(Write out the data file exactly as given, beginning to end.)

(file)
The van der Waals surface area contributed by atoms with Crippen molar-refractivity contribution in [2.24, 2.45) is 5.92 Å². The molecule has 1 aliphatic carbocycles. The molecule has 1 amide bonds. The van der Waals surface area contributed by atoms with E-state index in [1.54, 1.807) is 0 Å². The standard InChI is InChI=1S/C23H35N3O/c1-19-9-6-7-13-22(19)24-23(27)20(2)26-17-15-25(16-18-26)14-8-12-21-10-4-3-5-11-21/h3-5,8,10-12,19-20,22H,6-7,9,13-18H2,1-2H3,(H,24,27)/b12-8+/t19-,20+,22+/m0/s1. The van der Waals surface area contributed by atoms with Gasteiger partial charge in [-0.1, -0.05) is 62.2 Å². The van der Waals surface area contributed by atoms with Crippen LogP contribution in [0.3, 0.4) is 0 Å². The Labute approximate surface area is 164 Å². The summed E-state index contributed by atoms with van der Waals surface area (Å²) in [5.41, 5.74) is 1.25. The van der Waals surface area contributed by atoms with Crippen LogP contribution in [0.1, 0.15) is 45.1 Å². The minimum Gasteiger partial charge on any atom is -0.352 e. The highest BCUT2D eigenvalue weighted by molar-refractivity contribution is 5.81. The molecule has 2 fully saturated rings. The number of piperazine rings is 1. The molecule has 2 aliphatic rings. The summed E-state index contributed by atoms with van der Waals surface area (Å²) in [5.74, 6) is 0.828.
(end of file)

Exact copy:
The van der Waals surface area contributed by atoms with Crippen molar-refractivity contribution in [2.24, 2.45) is 5.92 Å². The molecule has 1 aliphatic carbocycles. The molecule has 1 amide bonds. The van der Waals surface area contributed by atoms with E-state index in [1.54, 1.807) is 0 Å². The standard InChI is InChI=1S/C23H35N3O/c1-19-9-6-7-13-22(19)24-23(27)20(2)26-17-15-25(16-18-26)14-8-12-21-10-4-3-5-11-21/h3-5,8,10-12,19-20,22H,6-7,9,13-18H2,1-2H3,(H,24,27)/b12-8+/t19-,20+,22+/m0/s1. The van der Waals surface area contributed by atoms with Gasteiger partial charge in [-0.1, -0.05) is 62.2 Å². The van der Waals surface area contributed by atoms with Crippen LogP contribution in [0.3, 0.4) is 0 Å². The Labute approximate surface area is 164 Å². The summed E-state index contributed by atoms with van der Waals surface area (Å²) in [5.41, 5.74) is 1.25. The van der Waals surface area contributed by atoms with Crippen LogP contribution in [0.1, 0.15) is 45.1 Å². The minimum Gasteiger partial charge on any atom is -0.352 e. The highest BCUT2D eigenvalue weighted by molar-refractivity contribution is 5.81. The molecule has 2 fully saturated rings. The number of piperazine rings is 1. The molecule has 2 aliphatic rings. The summed E-state index contributed by atoms with van der Waals surface area (Å²) in [5.74, 6) is 0.828.